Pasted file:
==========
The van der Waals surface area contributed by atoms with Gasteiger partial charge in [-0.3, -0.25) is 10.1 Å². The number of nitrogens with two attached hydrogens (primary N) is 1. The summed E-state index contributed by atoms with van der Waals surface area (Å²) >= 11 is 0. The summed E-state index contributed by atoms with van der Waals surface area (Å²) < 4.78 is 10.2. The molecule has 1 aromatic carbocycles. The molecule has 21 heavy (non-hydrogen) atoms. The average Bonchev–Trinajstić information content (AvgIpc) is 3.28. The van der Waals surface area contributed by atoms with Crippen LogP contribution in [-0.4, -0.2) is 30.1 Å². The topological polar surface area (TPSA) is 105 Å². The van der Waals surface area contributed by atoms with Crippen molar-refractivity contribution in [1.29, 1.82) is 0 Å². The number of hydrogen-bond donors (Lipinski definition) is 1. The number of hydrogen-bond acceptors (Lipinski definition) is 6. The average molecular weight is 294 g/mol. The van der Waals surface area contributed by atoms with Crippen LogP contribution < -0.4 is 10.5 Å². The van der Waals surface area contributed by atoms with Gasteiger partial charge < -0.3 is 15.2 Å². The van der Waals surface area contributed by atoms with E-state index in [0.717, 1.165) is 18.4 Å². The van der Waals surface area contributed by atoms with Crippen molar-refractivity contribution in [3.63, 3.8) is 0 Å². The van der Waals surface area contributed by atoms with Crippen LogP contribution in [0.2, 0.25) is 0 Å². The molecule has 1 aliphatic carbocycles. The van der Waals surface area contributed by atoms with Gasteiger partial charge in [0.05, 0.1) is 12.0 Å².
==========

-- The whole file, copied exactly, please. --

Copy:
The van der Waals surface area contributed by atoms with Gasteiger partial charge in [-0.3, -0.25) is 10.1 Å². The number of nitrogens with two attached hydrogens (primary N) is 1. The summed E-state index contributed by atoms with van der Waals surface area (Å²) >= 11 is 0. The summed E-state index contributed by atoms with van der Waals surface area (Å²) < 4.78 is 10.2. The molecule has 1 aromatic carbocycles. The molecule has 21 heavy (non-hydrogen) atoms. The average Bonchev–Trinajstić information content (AvgIpc) is 3.28. The van der Waals surface area contributed by atoms with Crippen LogP contribution in [-0.4, -0.2) is 30.1 Å². The topological polar surface area (TPSA) is 105 Å². The van der Waals surface area contributed by atoms with Crippen molar-refractivity contribution in [1.29, 1.82) is 0 Å². The number of hydrogen-bond donors (Lipinski definition) is 1. The number of hydrogen-bond acceptors (Lipinski definition) is 6. The average molecular weight is 294 g/mol. The van der Waals surface area contributed by atoms with Crippen LogP contribution < -0.4 is 10.5 Å². The van der Waals surface area contributed by atoms with Gasteiger partial charge < -0.3 is 15.2 Å². The van der Waals surface area contributed by atoms with E-state index in [0.717, 1.165) is 18.4 Å². The van der Waals surface area contributed by atoms with Crippen molar-refractivity contribution in [3.63, 3.8) is 0 Å². The van der Waals surface area contributed by atoms with Crippen LogP contribution in [0.2, 0.25) is 0 Å². The molecule has 1 aliphatic carbocycles. The van der Waals surface area contributed by atoms with Gasteiger partial charge in [0.05, 0.1) is 12.0 Å².